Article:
https://www.manualslib.com/manual/561450/Heat-Controller-Glua.html

  5. Shelly, You wouldn’t need to replace the furnace twice if you left the existing AC in place but if you did that you’ll likely need to replace the AC in a few years anyway. Typically we see AC’s last anywhere from 10-18 years. The difference is usually based on where you live and how often you’ve run your system. If you’re in Florida, getting 10 years out of an AC is about all you should expect. If you’re in Idaho on the other hand, getting 17 years out of your AC is not unusual. It’s usually much cheaper to buy a furnace w/ an AC than to get them separately at different times because they’re at your house anyway. If you live in the east or southeast especially, getting a new AC w/ a new furnace probably makes sense. However if you’re in a dryer/cooler climate (such as the west), it might make sense to hold off on the new AC. Anywhere in between such as the Midwest, and it could go either way. Ultimately getting multiple bids and second opinions is going to be your best bet.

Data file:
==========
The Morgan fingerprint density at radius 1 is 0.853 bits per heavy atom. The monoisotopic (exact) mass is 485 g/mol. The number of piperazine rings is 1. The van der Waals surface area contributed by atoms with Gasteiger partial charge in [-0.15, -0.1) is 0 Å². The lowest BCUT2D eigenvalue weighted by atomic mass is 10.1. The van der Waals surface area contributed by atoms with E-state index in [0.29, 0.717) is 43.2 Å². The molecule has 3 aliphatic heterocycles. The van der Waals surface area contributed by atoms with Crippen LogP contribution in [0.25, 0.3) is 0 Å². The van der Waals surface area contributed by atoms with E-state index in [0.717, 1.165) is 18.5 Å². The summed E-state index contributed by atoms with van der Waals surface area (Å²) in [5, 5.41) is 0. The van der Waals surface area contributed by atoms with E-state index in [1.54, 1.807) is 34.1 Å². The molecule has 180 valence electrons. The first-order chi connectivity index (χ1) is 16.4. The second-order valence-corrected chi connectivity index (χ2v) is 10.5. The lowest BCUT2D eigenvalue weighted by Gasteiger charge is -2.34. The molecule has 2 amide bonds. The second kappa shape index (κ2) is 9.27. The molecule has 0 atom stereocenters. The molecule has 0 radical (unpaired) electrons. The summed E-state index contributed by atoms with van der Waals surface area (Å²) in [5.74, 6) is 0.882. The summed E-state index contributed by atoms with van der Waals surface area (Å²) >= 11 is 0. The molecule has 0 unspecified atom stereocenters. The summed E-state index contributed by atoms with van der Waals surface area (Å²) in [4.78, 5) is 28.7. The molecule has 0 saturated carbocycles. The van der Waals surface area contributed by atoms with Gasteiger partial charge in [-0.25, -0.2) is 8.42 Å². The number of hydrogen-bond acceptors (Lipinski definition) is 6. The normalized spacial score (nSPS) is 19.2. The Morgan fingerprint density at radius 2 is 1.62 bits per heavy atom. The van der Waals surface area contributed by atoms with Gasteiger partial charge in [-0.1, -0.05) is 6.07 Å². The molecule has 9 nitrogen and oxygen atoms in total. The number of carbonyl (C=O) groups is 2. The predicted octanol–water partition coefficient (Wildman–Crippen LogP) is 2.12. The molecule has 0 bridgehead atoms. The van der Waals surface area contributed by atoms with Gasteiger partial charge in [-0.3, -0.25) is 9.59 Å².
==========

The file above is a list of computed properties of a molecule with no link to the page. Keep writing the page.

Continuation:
• Shelly – depending on where you live you might also have them quote a heat pump or a dual fuel system which is a heat pump with a gas furnace to use in the coldest part of the season. I would also look into a system with a SEER rating of 16 or higher that has at least two steps/stage of capacity modulation to allow better energy savings and comfort benefits on humid days and nights.

  6. My 30+ year old furnace is shot and has to be replaced. I have been told that I need to replace my 11 year old working air unit at the same time, because it takes R2 fuelent & when it does go out I will have to replace it and the furnace. I don’t want to have to replace the furnace twice, but I also don’t want to get both if that’s not the case.

Let us know your thoughts

Your email address will not be published. Required fields are marked *